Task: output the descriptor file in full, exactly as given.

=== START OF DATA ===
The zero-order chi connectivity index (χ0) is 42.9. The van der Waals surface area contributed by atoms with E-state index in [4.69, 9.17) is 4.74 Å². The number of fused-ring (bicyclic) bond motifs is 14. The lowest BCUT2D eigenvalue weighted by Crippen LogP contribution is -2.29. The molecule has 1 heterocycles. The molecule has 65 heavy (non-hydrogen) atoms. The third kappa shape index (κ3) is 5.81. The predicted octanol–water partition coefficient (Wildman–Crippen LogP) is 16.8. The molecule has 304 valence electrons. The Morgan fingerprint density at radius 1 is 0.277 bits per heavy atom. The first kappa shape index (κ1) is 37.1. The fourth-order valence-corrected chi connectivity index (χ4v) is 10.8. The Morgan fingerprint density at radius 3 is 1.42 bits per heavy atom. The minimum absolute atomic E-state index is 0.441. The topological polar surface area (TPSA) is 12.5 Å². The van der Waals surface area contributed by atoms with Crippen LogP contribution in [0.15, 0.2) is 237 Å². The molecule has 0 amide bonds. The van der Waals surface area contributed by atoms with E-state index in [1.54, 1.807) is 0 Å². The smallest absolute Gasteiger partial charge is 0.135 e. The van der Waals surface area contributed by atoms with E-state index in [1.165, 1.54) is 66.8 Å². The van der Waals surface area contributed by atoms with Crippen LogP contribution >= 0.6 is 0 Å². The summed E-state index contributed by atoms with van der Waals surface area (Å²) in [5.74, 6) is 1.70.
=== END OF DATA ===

The zero-order chi connectivity index (χ0) is 42.9. The van der Waals surface area contributed by atoms with E-state index in [4.69, 9.17) is 4.74 Å². The number of fused-ring (bicyclic) bond motifs is 14. The lowest BCUT2D eigenvalue weighted by Crippen LogP contribution is -2.29. The molecule has 1 heterocycles. The molecule has 65 heavy (non-hydrogen) atoms. The third kappa shape index (κ3) is 5.81. The predicted octanol–water partition coefficient (Wildman–Crippen LogP) is 16.8. The molecule has 304 valence electrons. The Morgan fingerprint density at radius 1 is 0.277 bits per heavy atom. The first kappa shape index (κ1) is 37.1. The fourth-order valence-corrected chi connectivity index (χ4v) is 10.8. The Morgan fingerprint density at radius 3 is 1.42 bits per heavy atom. The minimum absolute atomic E-state index is 0.441. The topological polar surface area (TPSA) is 12.5 Å². The van der Waals surface area contributed by atoms with Crippen LogP contribution in [0.15, 0.2) is 237 Å². The molecule has 0 amide bonds. The van der Waals surface area contributed by atoms with E-state index in [1.54, 1.807) is 0 Å². The smallest absolute Gasteiger partial charge is 0.135 e. The van der Waals surface area contributed by atoms with E-state index in [1.165, 1.54) is 66.8 Å². The van der Waals surface area contributed by atoms with Crippen LogP contribution >= 0.6 is 0 Å². The summed E-state index contributed by atoms with van der Waals surface area (Å²) in [5.74, 6) is 1.70.